You can also add some debugging code to simulate latency. In JavaScript, for example, wrap your network calls with a setTimeout of 1-2 seconds, or longer, depending on what you want to simulate. You can wrap the initial call itself and also wrap delivery of the results. You could create a small wrapper that would get the results quickly into a separate buffer, but then buffer them as real results within a series of setTimeout calls. Having such a setup that you can co

Whatever the case, slowing down the network speed will help show where and how progress indicators are being used. You’ll want to especially look for places where your app just appears to sit without any visual indication of the work it’s doing. This reveals that your code is making assumptions about how quickly data is coming back and that you’ll need to put up a progress indicator if the user waits for more than 1-2 seconds (the recommended timeout for showing an indicator).

On a slow connection, too, you can better evaluate whether you’re overusing progress indicators. That is, while it’s nice that we have controls to show work happening, they are something that users will get tired of looking at over and over. So think about how you might architect the app to wholly eliminate the need for those indicators. For example, if you are switching between a page with a list of items and a details page for one item, and there’s a delay in that switch, it’s a good place to simply switch the visibility of two pages that are fully constructed, rather than doing a real navigation that would tear down and rebuild the pages each time. The user won’t be able to tell the difference, except that everything is running much faster. Indeed, building a page with a list control of hundreds or thousands of items is a very expensive process, so avoiding that work is a good thing, especially when the list page itself doesn’t change in the process of navigating in and out of details.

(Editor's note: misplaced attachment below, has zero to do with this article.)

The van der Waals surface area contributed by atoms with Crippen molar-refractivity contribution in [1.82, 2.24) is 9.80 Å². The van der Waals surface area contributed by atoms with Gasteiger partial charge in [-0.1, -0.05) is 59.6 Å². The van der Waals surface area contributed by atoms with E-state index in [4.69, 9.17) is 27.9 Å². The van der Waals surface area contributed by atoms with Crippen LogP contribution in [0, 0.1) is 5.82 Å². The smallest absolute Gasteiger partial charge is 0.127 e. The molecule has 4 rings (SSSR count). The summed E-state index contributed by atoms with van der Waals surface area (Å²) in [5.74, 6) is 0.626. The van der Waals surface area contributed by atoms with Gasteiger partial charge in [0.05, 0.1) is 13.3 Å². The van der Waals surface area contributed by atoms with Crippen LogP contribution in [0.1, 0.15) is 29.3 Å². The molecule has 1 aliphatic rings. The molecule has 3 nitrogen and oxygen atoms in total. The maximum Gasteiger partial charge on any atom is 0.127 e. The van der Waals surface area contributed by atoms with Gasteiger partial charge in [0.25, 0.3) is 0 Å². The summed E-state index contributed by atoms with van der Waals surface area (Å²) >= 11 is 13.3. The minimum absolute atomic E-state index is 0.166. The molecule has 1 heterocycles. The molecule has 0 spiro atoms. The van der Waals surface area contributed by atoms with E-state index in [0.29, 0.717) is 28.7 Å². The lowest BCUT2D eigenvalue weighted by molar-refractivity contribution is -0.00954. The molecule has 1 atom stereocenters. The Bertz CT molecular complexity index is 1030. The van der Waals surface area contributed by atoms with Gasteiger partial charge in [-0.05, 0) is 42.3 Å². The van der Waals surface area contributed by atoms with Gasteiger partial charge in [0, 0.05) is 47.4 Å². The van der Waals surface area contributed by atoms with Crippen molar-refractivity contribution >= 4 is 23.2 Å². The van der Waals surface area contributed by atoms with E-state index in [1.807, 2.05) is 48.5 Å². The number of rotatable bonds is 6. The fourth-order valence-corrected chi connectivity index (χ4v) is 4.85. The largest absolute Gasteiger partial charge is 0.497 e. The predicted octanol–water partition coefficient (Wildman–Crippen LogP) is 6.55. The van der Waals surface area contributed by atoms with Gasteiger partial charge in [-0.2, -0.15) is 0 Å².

On the flip side, also test your app on the fastest connection you can find and see if there are any places where progress indicators show up unnecessarily. This would also reveal places where you’re assuming that the data will take a long time to obtain, and where a progress indicator might just flash on the screen momentarily and create visual noise. In those cases you’ll want to make sure you again use a timeout before the indicator appears.

 

 


At first glance, and in reading different documentation (including the first edition of my book–I’m now working on the second), it seems like the Web Authentication Broker in WinRT is meant for a few key OAuth identity providers like Twitter and Facebook. That was at least my initial impression, but it’s mistaken.

The Web Authentication Broker is actually meant for any service that provides authentication. It’s primary purpose is to avoid collecting credentials in client apps and then transmitting those credentials over HTTP requests. Ideally, if apps always protected those credentials with appropriate encryption and using SSL over HTTP, and avoided storing any credentials on the client in plain text, then the web auth broker might not be necessary. But apps usually aren’t written that securely, so it’s best to authenticate directly with the service and have that service provide the app with an access token of some kind.

This is what the Web Authentication Broker is meant for. By invoking it–providing with your service’s authentication URI–an overlay appears above your app and displays the service’s page directly. This means that any and all information that the user enters at this point is going securely to the service and not to the app. The service, as described in the guidance for web auth broker providers, can provide whatever series of pages it needs for its own workflow, but at the end of it all it responds with a token that the client can use in subsequent calls.

So if your app in any way needs to collect credentials to authenticate with a service, consider using the web auth broker for this purpose and create the necessary pages on your service for this purpose. With just a little work, you can craft those pages so they look great within the broker window and integrate nicely into your app experience.